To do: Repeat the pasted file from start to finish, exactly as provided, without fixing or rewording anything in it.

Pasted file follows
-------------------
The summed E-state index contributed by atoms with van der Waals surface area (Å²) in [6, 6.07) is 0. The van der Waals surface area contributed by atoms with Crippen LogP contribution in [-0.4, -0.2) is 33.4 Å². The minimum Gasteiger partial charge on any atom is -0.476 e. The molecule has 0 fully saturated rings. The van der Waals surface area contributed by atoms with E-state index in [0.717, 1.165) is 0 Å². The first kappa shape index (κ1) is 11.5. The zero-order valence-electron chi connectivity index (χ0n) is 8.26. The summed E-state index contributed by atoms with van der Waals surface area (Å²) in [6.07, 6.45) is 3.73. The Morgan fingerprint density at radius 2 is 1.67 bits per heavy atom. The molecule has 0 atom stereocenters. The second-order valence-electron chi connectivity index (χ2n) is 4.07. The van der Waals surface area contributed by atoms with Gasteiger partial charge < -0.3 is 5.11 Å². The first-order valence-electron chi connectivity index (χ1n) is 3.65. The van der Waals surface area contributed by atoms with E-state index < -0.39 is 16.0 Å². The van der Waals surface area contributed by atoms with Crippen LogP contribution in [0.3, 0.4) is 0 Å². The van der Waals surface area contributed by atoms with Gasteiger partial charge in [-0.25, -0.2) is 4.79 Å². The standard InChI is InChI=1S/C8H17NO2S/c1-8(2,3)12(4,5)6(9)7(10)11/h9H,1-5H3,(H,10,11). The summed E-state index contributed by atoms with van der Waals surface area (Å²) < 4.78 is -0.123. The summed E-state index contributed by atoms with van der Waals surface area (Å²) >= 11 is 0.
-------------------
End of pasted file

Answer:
The summed E-state index contributed by atoms with van der Waals surface area (Å²) in [6, 6.07) is 0. The van der Waals surface area contributed by atoms with Crippen LogP contribution in [-0.4, -0.2) is 33.4 Å². The minimum Gasteiger partial charge on any atom is -0.476 e. The molecule has 0 fully saturated rings. The van der Waals surface area contributed by atoms with E-state index in [0.717, 1.165) is 0 Å². The first kappa shape index (κ1) is 11.5. The zero-order valence-electron chi connectivity index (χ0n) is 8.26. The summed E-state index contributed by atoms with van der Waals surface area (Å²) in [6.07, 6.45) is 3.73. The Morgan fingerprint density at radius 2 is 1.67 bits per heavy atom. The molecule has 0 atom stereocenters. The second-order valence-electron chi connectivity index (χ2n) is 4.07. The van der Waals surface area contributed by atoms with Gasteiger partial charge < -0.3 is 5.11 Å². The first-order valence-electron chi connectivity index (χ1n) is 3.65. The van der Waals surface area contributed by atoms with E-state index < -0.39 is 16.0 Å². The van der Waals surface area contributed by atoms with Crippen LogP contribution in [0.3, 0.4) is 0 Å². The van der Waals surface area contributed by atoms with Gasteiger partial charge in [-0.25, -0.2) is 4.79 Å². The standard InChI is InChI=1S/C8H17NO2S/c1-8(2,3)12(4,5)6(9)7(10)11/h9H,1-5H3,(H,10,11). The summed E-state index contributed by atoms with van der Waals surface area (Å²) < 4.78 is -0.123. The summed E-state index contributed by atoms with van der Waals surface area (Å²) >= 11 is 0.